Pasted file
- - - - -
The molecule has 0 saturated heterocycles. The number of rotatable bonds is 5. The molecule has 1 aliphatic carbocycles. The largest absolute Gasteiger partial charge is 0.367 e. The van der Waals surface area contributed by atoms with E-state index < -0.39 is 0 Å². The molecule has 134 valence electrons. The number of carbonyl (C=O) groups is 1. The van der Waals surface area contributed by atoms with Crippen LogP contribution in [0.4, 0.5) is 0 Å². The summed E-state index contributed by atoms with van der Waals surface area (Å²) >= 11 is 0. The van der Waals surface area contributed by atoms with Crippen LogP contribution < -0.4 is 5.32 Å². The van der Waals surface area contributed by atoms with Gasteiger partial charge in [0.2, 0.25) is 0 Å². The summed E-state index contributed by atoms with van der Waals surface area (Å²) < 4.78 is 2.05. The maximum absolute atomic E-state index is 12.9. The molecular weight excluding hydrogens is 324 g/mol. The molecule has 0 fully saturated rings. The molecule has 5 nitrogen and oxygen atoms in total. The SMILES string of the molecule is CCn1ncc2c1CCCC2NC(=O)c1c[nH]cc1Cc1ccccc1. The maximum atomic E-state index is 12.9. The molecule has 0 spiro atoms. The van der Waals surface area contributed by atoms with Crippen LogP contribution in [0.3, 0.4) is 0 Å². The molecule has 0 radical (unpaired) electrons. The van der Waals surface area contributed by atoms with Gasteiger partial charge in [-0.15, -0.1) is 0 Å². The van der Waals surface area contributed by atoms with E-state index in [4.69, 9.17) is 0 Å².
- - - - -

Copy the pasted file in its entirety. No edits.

The molecule has 0 saturated heterocycles. The number of rotatable bonds is 5. The molecule has 1 aliphatic carbocycles. The largest absolute Gasteiger partial charge is 0.367 e. The van der Waals surface area contributed by atoms with E-state index < -0.39 is 0 Å². The molecule has 134 valence electrons. The number of carbonyl (C=O) groups is 1. The van der Waals surface area contributed by atoms with Crippen LogP contribution in [0.4, 0.5) is 0 Å². The summed E-state index contributed by atoms with van der Waals surface area (Å²) >= 11 is 0. The van der Waals surface area contributed by atoms with Crippen LogP contribution < -0.4 is 5.32 Å². The van der Waals surface area contributed by atoms with Gasteiger partial charge in [0.2, 0.25) is 0 Å². The summed E-state index contributed by atoms with van der Waals surface area (Å²) < 4.78 is 2.05. The maximum absolute atomic E-state index is 12.9. The molecular weight excluding hydrogens is 324 g/mol. The molecule has 0 fully saturated rings. The molecule has 5 nitrogen and oxygen atoms in total. The SMILES string of the molecule is CCn1ncc2c1CCCC2NC(=O)c1c[nH]cc1Cc1ccccc1. The maximum atomic E-state index is 12.9. The molecule has 0 spiro atoms. The van der Waals surface area contributed by atoms with Crippen LogP contribution in [0.3, 0.4) is 0 Å². The molecule has 0 radical (unpaired) electrons. The van der Waals surface area contributed by atoms with Gasteiger partial charge in [-0.15, -0.1) is 0 Å². The van der Waals surface area contributed by atoms with E-state index in [4.69, 9.17) is 0 Å².